Every year without fail, the season brings with it a rash of tractor fires on farms. For the benefit of our city readers, here's how it works: Spring = birds = birds make nests = tractors make hay = hay is neat stuff to make nests out of = tractor engines have lots of nice dark recesses in which to build nests = birds build nests in tractors = tractor engine overheats = fire. Not a happy equation.

 

This season is as busy for farmers as it is for insurers. Fire is a big deal on a farm. Hay is being made, fields are being ploughed and seeds are being planted ready for the year ahead. Tractors are needed for all this preparation and even if an insurance policy covers Loss of Use, most farmers would rather carry on working than deal with the disruption.  After all there’s always so much to be done on the farm.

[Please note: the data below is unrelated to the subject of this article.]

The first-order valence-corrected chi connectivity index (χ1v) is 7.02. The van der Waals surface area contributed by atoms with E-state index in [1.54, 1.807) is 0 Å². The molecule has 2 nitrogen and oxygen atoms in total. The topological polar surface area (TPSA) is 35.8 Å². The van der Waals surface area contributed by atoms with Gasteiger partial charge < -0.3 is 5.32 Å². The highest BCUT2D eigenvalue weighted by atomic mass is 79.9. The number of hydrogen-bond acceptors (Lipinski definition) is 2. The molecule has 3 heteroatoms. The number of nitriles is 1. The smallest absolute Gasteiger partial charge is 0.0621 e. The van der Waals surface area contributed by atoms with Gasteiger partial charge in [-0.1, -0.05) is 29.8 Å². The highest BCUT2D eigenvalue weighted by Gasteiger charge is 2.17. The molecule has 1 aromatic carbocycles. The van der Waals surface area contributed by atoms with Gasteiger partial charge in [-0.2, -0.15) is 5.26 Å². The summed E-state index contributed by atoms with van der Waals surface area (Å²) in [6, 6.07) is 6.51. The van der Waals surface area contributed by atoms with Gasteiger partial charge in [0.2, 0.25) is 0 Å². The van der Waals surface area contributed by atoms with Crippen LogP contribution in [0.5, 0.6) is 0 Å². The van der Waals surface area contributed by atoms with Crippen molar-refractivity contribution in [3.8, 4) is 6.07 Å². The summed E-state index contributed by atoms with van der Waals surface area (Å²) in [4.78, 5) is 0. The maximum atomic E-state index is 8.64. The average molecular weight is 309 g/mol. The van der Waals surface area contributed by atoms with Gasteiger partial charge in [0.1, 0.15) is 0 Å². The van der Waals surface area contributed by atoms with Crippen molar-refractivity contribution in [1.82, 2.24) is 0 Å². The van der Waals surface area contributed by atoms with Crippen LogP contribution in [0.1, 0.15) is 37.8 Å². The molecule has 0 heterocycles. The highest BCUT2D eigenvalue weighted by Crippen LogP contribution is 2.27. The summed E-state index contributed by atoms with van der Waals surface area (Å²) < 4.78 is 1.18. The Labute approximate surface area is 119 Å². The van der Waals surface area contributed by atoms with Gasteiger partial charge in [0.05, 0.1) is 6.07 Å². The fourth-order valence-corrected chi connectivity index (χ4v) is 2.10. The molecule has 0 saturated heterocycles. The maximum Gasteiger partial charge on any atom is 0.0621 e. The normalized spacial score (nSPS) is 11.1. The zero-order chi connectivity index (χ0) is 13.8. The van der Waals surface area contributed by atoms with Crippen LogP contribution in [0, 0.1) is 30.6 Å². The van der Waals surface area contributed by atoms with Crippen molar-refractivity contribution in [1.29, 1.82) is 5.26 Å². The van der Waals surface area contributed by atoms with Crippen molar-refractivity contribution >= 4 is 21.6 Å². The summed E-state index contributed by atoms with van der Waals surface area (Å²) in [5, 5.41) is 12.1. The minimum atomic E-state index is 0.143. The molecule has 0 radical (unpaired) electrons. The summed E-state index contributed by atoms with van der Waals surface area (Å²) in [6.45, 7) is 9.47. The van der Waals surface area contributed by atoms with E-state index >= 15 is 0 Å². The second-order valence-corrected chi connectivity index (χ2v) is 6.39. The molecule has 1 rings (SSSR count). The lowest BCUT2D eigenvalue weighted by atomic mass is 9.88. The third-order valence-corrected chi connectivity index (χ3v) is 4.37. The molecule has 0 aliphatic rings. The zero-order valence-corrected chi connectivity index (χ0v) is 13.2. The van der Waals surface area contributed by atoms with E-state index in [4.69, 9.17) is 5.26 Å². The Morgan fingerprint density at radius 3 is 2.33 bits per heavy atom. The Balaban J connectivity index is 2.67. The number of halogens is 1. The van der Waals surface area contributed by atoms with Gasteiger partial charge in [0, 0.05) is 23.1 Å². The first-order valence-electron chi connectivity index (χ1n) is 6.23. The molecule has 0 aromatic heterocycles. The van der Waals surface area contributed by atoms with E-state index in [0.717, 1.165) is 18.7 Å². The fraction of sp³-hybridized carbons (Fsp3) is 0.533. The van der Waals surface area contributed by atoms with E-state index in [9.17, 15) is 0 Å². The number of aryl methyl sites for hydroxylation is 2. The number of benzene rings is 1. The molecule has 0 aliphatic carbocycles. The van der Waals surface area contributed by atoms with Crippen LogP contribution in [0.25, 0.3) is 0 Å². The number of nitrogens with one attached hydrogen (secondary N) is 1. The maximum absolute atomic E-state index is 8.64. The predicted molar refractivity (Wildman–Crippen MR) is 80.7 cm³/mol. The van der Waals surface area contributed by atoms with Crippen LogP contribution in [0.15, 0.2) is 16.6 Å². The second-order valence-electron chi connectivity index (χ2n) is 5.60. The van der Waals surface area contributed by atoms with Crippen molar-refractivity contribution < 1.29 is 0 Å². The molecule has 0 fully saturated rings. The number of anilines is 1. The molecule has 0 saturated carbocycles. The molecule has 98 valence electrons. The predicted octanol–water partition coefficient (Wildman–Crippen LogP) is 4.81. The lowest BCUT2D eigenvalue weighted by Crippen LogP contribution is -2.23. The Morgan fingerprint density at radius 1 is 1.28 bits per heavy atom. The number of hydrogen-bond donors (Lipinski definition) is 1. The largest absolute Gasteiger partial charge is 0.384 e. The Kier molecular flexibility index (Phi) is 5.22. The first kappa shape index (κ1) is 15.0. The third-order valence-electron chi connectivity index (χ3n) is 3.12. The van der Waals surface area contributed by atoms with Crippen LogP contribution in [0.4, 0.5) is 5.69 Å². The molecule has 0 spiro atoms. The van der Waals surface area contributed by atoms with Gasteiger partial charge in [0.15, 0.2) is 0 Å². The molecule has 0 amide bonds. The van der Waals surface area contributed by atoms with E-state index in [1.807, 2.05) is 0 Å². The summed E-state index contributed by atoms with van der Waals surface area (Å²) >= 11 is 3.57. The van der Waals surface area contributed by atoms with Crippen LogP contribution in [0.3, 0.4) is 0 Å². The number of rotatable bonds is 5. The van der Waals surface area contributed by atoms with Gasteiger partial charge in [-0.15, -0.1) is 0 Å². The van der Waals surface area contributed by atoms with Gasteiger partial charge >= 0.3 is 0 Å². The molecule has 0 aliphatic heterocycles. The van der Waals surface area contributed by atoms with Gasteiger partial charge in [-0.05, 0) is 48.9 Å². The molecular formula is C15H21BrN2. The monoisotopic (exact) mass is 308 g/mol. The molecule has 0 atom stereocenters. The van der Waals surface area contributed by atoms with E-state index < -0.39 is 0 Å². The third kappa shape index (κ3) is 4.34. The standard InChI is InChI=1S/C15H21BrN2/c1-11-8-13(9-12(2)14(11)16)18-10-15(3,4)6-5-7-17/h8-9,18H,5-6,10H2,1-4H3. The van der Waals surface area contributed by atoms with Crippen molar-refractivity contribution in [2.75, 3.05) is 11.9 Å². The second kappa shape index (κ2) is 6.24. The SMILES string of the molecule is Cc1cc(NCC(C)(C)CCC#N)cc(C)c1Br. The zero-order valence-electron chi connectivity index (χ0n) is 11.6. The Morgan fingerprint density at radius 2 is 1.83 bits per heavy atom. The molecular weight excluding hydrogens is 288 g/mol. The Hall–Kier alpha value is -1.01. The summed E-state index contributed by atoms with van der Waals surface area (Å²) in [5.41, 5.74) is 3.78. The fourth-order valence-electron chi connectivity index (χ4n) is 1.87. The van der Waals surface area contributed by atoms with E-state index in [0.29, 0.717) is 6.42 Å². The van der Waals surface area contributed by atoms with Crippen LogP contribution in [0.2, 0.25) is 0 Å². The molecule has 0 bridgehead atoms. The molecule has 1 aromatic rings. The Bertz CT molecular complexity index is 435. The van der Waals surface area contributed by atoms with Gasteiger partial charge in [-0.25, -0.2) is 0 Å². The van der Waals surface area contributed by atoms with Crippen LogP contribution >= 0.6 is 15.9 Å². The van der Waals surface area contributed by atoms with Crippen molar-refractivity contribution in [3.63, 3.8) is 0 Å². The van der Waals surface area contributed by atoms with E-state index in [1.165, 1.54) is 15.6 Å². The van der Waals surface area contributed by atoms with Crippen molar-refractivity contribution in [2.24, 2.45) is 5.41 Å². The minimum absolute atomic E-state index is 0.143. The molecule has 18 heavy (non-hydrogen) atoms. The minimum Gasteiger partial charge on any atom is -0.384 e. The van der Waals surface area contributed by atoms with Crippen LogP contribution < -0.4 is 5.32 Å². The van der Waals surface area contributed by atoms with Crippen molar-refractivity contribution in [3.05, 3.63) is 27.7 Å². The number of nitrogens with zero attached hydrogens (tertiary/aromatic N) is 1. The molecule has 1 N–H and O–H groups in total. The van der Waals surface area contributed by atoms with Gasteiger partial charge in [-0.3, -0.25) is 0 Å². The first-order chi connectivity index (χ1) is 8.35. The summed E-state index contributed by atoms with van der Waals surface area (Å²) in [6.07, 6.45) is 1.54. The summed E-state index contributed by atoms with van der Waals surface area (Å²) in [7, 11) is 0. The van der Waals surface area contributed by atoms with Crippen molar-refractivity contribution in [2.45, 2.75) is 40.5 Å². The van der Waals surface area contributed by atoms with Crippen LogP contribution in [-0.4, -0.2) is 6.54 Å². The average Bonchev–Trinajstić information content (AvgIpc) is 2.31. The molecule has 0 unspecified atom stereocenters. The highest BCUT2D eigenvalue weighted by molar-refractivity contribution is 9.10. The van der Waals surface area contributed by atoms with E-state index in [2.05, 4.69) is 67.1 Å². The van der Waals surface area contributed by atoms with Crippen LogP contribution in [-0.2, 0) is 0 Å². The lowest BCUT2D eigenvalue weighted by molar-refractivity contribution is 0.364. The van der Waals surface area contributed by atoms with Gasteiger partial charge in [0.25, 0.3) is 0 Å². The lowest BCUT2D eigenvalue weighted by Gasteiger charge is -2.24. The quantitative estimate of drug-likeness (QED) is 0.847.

It takes most birds just 17mins to build a nest so here’s some advice to help farmers prevent tractor fires and avoid interruption:

 

  • Keep making noise.  Not every tractor fire is started by a bird, but many are. So make noise to keep birds out of tractors and barns and be sure to visually inspect your equipment before you use it just in case a sparrow has snuck in and made a nest.
  • Clean tractors, harvesters and any agricultural equipment after use. High pressure hoses are good for this. Crack open the bonnet and clean the engine area. Heavy use of equipment at this time can coat the engine in chaff and grime, a build up of which can cause the engine to overheat and catch fire. We see this as often as we see birds’ nests cause a blaze.
  • Allow equipment to cool down before storing it in your barn overnight. If a tractor is lost it disrupts the farm, but it can be devastating if a fire spreads to the barn, stored animal feed, tools or other equipment or vehicles.
  • Apply Wingo Bird Repellent to engine bay and other obvious nesting areas. Wingo gel remains stable to a very high heat point and the cinnamon smell will put birds of approaching the tractor long term.

 

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